UCSB Science Line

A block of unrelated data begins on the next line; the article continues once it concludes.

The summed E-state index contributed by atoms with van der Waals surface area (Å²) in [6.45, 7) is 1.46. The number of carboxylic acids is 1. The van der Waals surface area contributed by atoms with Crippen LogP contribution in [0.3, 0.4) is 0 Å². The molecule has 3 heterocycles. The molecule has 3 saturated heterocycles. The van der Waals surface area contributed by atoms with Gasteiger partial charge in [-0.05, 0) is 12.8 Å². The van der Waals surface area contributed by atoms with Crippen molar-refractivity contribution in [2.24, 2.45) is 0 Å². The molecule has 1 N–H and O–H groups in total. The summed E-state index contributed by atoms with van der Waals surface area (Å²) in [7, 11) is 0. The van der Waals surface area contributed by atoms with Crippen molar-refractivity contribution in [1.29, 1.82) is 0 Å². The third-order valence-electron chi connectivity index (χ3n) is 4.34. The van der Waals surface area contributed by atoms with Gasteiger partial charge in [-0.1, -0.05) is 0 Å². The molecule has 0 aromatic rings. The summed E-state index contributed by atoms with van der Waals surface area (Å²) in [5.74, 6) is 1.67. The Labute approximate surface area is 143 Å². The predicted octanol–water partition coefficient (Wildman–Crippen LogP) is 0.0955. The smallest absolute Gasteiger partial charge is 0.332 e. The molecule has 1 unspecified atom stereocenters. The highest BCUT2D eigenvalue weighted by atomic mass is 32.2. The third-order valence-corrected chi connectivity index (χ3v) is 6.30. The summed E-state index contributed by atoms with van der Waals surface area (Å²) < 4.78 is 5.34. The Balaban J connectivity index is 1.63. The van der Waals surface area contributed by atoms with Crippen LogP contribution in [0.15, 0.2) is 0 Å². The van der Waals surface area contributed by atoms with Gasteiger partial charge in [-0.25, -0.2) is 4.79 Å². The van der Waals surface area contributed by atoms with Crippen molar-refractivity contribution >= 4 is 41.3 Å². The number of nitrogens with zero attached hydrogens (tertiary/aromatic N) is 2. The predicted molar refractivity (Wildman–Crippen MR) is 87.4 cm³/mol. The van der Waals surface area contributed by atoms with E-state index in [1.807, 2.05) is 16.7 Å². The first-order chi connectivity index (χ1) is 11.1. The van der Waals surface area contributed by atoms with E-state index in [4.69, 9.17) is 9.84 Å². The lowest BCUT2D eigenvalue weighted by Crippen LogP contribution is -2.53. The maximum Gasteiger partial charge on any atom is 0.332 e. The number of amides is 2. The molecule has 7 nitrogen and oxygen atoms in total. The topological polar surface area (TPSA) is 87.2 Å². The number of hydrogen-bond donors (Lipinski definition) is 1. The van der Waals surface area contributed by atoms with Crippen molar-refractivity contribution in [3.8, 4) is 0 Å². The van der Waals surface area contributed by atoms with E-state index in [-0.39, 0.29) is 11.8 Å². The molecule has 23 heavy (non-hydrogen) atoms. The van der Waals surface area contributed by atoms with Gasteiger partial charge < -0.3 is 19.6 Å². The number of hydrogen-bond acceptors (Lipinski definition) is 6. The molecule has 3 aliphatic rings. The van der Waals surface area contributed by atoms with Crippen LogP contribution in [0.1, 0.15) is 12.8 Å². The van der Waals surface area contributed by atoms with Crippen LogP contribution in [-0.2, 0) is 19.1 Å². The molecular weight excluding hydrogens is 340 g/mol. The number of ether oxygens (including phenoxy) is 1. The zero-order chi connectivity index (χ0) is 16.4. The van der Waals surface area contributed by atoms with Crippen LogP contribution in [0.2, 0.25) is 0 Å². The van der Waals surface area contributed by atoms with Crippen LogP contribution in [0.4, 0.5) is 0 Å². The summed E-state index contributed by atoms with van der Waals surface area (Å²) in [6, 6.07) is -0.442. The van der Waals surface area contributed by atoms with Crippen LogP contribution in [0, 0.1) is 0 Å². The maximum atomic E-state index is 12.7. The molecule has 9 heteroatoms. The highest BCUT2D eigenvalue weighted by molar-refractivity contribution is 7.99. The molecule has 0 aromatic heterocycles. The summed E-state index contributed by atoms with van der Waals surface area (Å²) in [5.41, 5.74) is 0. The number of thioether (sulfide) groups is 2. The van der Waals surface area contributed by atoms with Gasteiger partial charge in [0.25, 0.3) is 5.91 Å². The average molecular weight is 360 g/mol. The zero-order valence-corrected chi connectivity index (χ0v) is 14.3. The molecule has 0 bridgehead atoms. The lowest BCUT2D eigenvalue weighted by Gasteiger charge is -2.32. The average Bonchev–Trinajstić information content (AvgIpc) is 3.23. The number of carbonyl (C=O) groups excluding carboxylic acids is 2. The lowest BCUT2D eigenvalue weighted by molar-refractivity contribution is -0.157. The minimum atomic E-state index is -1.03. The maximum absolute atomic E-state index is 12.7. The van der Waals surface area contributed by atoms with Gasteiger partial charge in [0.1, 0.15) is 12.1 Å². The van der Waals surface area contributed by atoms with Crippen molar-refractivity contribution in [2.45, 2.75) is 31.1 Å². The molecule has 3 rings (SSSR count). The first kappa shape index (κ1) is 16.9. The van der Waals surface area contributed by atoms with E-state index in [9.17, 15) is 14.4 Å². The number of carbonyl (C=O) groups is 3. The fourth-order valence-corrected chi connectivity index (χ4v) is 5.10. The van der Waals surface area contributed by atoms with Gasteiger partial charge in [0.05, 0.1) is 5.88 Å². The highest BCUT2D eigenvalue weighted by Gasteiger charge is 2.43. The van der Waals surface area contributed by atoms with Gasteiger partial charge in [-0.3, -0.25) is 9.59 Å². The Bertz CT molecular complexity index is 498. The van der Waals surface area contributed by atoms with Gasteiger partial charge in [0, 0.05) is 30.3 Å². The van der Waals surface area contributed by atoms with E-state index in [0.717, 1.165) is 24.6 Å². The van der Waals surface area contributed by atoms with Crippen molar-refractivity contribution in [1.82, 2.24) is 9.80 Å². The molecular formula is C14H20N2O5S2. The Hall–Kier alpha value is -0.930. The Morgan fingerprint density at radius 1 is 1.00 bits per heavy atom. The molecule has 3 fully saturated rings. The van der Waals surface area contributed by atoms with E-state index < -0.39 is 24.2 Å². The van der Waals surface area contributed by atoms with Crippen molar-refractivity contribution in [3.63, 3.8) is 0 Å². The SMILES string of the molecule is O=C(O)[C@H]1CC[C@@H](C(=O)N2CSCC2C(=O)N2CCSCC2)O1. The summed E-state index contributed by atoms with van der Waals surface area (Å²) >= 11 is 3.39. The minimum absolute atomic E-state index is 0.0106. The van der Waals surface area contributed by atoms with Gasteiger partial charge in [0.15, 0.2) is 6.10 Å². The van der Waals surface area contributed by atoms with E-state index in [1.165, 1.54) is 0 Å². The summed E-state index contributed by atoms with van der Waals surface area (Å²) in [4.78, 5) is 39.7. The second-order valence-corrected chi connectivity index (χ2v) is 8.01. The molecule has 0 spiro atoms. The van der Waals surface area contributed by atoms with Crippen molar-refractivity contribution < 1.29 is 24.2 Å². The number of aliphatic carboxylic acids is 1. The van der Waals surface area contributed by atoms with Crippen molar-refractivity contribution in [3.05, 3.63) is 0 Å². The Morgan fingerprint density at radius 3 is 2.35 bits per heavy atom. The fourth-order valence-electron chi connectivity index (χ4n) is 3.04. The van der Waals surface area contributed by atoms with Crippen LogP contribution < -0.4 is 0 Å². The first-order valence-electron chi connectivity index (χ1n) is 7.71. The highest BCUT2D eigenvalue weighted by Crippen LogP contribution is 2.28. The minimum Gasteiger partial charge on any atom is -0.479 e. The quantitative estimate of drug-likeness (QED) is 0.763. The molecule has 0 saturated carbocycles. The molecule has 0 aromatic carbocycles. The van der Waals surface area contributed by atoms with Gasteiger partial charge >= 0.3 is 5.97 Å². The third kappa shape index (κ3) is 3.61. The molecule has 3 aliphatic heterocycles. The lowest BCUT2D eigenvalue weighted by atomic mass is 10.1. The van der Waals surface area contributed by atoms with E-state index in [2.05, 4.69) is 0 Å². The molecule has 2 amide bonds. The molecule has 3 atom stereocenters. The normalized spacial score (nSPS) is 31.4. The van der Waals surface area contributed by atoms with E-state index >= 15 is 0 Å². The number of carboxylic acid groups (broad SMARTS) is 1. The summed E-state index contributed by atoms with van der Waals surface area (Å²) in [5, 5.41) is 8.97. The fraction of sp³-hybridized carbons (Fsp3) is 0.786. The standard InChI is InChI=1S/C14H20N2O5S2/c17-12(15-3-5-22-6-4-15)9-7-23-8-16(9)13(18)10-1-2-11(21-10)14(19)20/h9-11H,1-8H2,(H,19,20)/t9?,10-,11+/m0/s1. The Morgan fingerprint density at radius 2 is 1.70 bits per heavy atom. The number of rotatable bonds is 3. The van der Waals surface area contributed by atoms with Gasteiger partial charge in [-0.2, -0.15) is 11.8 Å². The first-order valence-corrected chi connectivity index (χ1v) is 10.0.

We are doing the science fair at our school and I need to conduct an interview with a scientist by e-mail. The question of my project is: Which color light transmits the most energy and heat? In the interview, I would like to ask questions like this: Information about you, like name, email, career field/studies. What knowledge do you have on energy and the color spectrum? What could I do to improve this project or expand from it? What are some similar things that you work with that could help me better understand my project? Any ideas that could help me will be great. Question Date: 2012-11-08 Answer 1:This student can e-mail me. Answer 2:a. Andy, paleontology. b. I took undergraduate college physics. I know enough to tell you that your project is not going to work, for the following reason: light behaves like a wave, and the energy transmitted by light is determined by two things: (1) the frequency of the wave, that is how close together the peaks of the wave are, and (2) the amplitude of the wave, that is how high the peaks of the wave are. Color is dependent on the frequency of the wave, with blue having a higher frequency than red, and with green and yellow in the middle. However, color has nothing to do with the amplitude, the height of the peaks of the wave. You can have a blue light that is brighter than a red light, dimmer than a red light, or just the same. c. I suggest that you change your project to the following: take three thermometers and place them in conditions with different light. Put one out in the sun. Put one in sun light, but with a pane of glass between it and the sun. Put the third in the shade behind a sheet of cardboard. Do all of these experiments outdoors and on the same day so that the temperature of the air will not change the values of your thermometers. I predict that the one in the sun will be warmer than the other two, and the one in the shade will be cooler, with the one behind glass being in-between. The reason is as follows: most of the sun's light is in the visible part of the spectrum, but a lot comes out in the infrared, and some comes out in the ultraviolet. Glass is transparent to visible light, but opaque to infrared and ultraviolet. Therefore, the thermometer in the sun will be exposed to the full strength of the sun's rays, while the one behind glass will be exposed only to the visible part of the sun's energy. Click Here to return to the search form.